The Last Runaway by Tracy Chevalier
**Please be aware that book discussion questions may contain spoilers**
Hurt and humiliated, when her fiancé runs off with another woman, highly accomplished quilter Honor Bright accompanies her sister Grace to America. Grace is to be married to fellow Quaker Adam Cox, who lives in Faithwell a small Quaker town in Ohio. When Grace dies of Yellow Fever within days of landing in New York, Honor continues the journey to Ohio. Stopping along the way she meets Belle, a milliner in need of a seamstress and her brother Donovan a disturbing individual who relishes his job of catching runaway slaves. It is at Belle’s house that Honor meets her first runaway slave and becomes aware of the role The Underground Railway plays in assisting runaways. A few days later Adam Cox and his widowed sister-in-law arrive to collect Honor and take her to Faithwell. But Honor finds it hard to settle there, finding the Quaker community both unwelcoming and critical even after she marries a member of their community. And it is not long before Honor is in conflict with her husband and his family over her growing desire to help the runaway slaves that pass through Faithwell on their journey to freedom.
Written predominately in third person narrative, there is a certain quietness in the rhythm of this book which I found really enjoyable. I was left with an image of a quiet and courageous young woman, who made realistic compromises that an immigrant woman unable to ever return home would make. Interesting aspects included details about quilting (in particular the differences between English and American quilting) and some of the social customs in the Quaker community.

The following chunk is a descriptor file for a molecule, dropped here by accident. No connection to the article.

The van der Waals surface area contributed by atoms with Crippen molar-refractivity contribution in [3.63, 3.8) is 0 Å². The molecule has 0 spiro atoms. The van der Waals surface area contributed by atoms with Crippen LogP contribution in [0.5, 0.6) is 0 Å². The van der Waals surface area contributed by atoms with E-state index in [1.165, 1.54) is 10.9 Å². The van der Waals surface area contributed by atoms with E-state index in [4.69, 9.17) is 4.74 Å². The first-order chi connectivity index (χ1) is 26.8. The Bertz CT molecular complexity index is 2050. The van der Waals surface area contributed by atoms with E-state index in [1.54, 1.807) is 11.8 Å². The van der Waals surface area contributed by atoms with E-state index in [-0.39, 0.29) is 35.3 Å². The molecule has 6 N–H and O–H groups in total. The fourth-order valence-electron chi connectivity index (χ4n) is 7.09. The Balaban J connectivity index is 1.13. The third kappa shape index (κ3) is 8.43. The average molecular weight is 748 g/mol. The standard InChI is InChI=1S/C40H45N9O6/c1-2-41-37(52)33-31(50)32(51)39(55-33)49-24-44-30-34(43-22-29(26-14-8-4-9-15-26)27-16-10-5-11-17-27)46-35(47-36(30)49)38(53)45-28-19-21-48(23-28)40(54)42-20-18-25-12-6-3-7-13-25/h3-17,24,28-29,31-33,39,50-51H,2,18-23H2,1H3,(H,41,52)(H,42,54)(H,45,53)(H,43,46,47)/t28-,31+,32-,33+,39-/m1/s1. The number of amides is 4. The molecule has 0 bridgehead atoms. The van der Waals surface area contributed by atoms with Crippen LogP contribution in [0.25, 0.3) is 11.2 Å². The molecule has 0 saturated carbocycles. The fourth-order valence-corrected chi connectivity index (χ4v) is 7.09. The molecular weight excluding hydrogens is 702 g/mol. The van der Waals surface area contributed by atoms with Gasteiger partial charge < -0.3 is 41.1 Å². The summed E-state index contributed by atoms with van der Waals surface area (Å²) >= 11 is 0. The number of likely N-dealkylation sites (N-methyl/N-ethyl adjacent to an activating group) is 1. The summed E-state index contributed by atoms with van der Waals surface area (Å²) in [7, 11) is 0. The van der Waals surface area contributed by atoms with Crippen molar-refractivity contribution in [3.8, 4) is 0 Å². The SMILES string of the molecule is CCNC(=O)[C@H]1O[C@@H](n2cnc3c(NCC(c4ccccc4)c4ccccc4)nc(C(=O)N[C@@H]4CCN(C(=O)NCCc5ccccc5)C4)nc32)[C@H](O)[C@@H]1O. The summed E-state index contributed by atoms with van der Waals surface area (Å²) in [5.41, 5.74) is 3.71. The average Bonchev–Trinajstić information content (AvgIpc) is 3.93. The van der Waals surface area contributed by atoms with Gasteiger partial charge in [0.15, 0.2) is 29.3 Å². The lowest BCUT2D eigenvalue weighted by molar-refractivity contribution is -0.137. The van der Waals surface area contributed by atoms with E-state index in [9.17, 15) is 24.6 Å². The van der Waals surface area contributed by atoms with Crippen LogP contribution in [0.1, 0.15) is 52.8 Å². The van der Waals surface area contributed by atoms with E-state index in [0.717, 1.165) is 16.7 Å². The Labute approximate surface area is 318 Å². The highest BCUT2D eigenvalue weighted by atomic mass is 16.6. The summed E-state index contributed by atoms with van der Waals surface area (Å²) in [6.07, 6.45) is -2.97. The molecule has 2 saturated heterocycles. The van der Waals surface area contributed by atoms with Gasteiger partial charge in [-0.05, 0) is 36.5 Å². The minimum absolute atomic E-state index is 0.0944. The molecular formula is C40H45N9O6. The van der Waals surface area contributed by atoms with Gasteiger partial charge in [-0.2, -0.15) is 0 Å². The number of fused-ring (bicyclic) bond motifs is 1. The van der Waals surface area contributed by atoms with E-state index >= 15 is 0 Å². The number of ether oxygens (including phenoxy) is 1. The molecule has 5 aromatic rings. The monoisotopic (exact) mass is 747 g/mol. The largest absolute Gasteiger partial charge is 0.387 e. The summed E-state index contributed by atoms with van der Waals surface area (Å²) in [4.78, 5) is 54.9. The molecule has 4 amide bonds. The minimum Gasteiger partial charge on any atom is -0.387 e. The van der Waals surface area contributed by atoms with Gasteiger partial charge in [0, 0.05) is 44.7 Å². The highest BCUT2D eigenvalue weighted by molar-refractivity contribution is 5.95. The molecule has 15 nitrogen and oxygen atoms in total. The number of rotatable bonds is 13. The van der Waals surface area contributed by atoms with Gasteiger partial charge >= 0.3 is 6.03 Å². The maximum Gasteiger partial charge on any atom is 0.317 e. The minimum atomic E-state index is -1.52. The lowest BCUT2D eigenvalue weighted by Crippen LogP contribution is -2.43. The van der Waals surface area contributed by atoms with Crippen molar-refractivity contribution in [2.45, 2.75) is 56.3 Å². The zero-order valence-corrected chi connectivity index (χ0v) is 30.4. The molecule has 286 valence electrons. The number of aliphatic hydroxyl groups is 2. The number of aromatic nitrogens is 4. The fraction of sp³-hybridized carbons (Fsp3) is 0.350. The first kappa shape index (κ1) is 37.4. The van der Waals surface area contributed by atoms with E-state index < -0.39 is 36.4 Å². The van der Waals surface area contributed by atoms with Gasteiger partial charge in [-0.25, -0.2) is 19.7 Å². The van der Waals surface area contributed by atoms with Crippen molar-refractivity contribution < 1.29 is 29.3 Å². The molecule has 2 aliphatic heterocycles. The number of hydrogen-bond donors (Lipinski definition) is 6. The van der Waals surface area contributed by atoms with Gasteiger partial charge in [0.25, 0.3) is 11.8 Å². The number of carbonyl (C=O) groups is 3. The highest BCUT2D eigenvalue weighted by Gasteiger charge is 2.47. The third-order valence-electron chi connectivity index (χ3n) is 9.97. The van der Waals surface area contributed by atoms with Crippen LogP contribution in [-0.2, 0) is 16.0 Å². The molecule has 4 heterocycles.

If you enjoy Historical Fiction, an introduction to The Underground Railway from the perspective of everyday ordinary people who were a part of it, the importance of friendship and conflict arising from conscience versus faith along with a good dollop of Quilting, I can safely say that you will enjoy reading this book.
1. Some reveiwers stated the reading experience could be improved if Chevalier added a few extra pages of historical detail about subject matter such as The Underground Railway and Quilting at the end of the book? What are your reactions to this criticism? and what are your impressions of this book?
2. When Honor first meets Donovan she finds him brutish and belligerent. Do you think there was a chance for Honor and Donovan to have a real romantic relationship? And if so what changes do you think both would have needed to make to ensure its success?
3. The Fugitive Slave Act had harsh penalties for anyone caught offering assistance for runaway slaves. What risks would you be willing to take for a cause that you feel is important?
4. Quilting plays an important role in the novel. On the first page Honor gives her eight-point Star of Bethlehem quilt away to her friend Biddy and keeps the signature quilt that her local Quaker community has made for her. In Faithwell, Honor debates the quality of the American Quaker quilts with English Quaker quilts. What do you think the differences in style say about the Faithwell Quaker community?
5. The novel ends with Honor and Jack making the decision to head west to Wisconsin. How do you envision the rest of Honor’s life will turn out?